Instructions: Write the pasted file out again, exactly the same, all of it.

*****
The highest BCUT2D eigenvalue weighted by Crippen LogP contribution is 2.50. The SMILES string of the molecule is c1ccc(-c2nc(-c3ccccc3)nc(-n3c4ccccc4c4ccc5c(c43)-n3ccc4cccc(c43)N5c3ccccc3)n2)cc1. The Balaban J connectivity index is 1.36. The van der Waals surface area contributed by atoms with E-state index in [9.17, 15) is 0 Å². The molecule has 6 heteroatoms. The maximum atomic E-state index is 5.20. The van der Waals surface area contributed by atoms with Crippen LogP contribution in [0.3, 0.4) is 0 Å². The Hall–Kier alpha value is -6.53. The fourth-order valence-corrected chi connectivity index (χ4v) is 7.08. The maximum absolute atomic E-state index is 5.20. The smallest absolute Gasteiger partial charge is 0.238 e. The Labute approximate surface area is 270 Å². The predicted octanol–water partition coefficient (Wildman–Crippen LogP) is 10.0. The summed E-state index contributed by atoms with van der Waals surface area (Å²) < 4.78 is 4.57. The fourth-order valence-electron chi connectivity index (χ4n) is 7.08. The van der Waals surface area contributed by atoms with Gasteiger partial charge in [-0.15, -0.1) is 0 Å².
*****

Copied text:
The highest BCUT2D eigenvalue weighted by Crippen LogP contribution is 2.50. The SMILES string of the molecule is c1ccc(-c2nc(-c3ccccc3)nc(-n3c4ccccc4c4ccc5c(c43)-n3ccc4cccc(c43)N5c3ccccc3)n2)cc1. The Balaban J connectivity index is 1.36. The van der Waals surface area contributed by atoms with E-state index in [9.17, 15) is 0 Å². The molecule has 6 heteroatoms. The maximum atomic E-state index is 5.20. The van der Waals surface area contributed by atoms with Crippen LogP contribution in [0.3, 0.4) is 0 Å². The Hall–Kier alpha value is -6.53. The fourth-order valence-corrected chi connectivity index (χ4v) is 7.08. The maximum absolute atomic E-state index is 5.20. The smallest absolute Gasteiger partial charge is 0.238 e. The Labute approximate surface area is 270 Å². The predicted octanol–water partition coefficient (Wildman–Crippen LogP) is 10.0. The summed E-state index contributed by atoms with van der Waals surface area (Å²) < 4.78 is 4.57. The fourth-order valence-electron chi connectivity index (χ4n) is 7.08. The van der Waals surface area contributed by atoms with Gasteiger partial charge in [-0.15, -0.1) is 0 Å².